For the past four years, I have led an international research team that has made it possible to grow durum wheat in conditions of extreme heat along the Senegal River basin, a region highly affected by poverty. Our scientific breakthrough, essential in the fight against hunger in the region, has won the 2017 Olam Prize for Innovation in Food Security. To find this food solution, we didn’t use GM-breeding. Instead, we relied on advanced breeding techniques applied to strains of primitive and modern wheat to develop a set of durum wheat varieties that can not only withstand constant 35 to 40 degree Celsius (95 to 104 degree Fahrenheit) heat, but also grow remarkably fast, in only 92 days.
This discovery was only possible because, as scientists, we believed in the importance of the past and knew the treasures hidden in these ancient strains. We are certain that more solutions to adapt to the changing climates exist in this ancient gene pool, but these can only be reached if investments continue to flow to support the tedious and never-ending battle of breeding. More…
Despite Years of Recommendations, Government Still Rewards Bad Policies for Body Cameras
By Jake Laperruque
Posted January 21, 2018
In the last several years, we have seen a boom in the use of police body cameras. Departments across the country have adopted the cameras, and most of the nation’s largest cities have either begun pilot programs or full rollouts of body cameras for officers.
This has largely driven by calls for police reform and enhanced accountability, but it’s also been driven by financial assistance and other incentives provided by the federal government and body camera vendors. Unfortunately, as the use of these cameras has proliferated, serious problems have emerged from their use in a number of jurisdictions. Despite these problems, the federal government continues to reward departments and cities that operate bad body camera polices with additional grant funding.
If body cameras are to live up to their potential as an oversight mechanism meant to check abuse, rules need to be in place providing public access to body camera footage in a way that ensures accountability. More…
Finding a Fix
by Julia Lurie
Posted January 18, 2018
Both the Obama and Trump administrations have repeatedly acknowledged the need for treatment for drug users. “We’re going to take all of these kids—and people, not just kids—that are totally addicted and they can’t break it,” Donald Trump promised at a Columbus, Ohio, town hall meeting just before the election. “We’re going to work with them, we’re going to spend the money, we’re gonna get that habit broken.” He also promised to declare a national emergency, which would free up federal money to support afflicted communities. Nothing of the sort has happened.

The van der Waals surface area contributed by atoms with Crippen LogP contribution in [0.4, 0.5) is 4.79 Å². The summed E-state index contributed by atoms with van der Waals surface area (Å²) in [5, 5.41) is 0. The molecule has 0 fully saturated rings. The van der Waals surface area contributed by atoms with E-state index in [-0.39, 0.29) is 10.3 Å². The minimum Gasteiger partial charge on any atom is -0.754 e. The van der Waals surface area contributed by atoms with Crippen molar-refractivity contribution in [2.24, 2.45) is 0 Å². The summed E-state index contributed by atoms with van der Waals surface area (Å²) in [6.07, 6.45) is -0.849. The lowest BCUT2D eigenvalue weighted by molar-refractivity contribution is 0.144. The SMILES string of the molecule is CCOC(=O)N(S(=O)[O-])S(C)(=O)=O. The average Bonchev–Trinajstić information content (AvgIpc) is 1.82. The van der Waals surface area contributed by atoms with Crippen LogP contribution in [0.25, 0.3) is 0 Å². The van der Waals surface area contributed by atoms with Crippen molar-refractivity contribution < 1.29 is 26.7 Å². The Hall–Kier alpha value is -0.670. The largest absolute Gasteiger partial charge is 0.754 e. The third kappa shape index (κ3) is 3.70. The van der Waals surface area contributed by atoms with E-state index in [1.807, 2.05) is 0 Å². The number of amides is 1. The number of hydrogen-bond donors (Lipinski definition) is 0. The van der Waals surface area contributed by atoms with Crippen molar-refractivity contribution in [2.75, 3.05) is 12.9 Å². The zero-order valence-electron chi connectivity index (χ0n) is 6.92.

Instead, in October Trump declared a public health state of emergency, which opened up a fund containing a grand total of $57,000—or about $1 per fatal overdose victim. As of this writing, neither the Department of Health and Human Services nor the Office of National Drug Control Policy have permanent leaders. Repealing Obamacare or enacting the proposed GOP tax bill would cause millions of Americans with substance abuse and mental health disorders to lose coverage. Meanwhile, the White House Council of Economic Advisers recently estimated that the epidemic cost the nation $504 billion in 2015. More…
How a Tiny Village Became the First Place in the World to Ban All Synthetic Pesticides
by Philip Ackerman-Leist
Posted January 17, 2018
The Italian village of Mals has set an international precedent—and a model for other communities to follow.
For hundreds of years, the people of Mals—a tiny village in the South Tirol province of northern Italy—had cherished their traditional foodways and kept their local agriculture organic. Yet the town is located high up in the Alps, and the conventional apple producers, heavily dependent on pesticides, were steadily overtaking the valley below.
Aided by climate change, Big Apple (i.e., large corporate, industrialized apple growers) crept further up the region’s increasingly warmer valleys and mountainsides, its toxic sprays drifting with the valley’s ever-present winds and falling on the farms and fields of Mals—endangering their health, biodiversity, organic certifications, and their thriving tourism economy. More…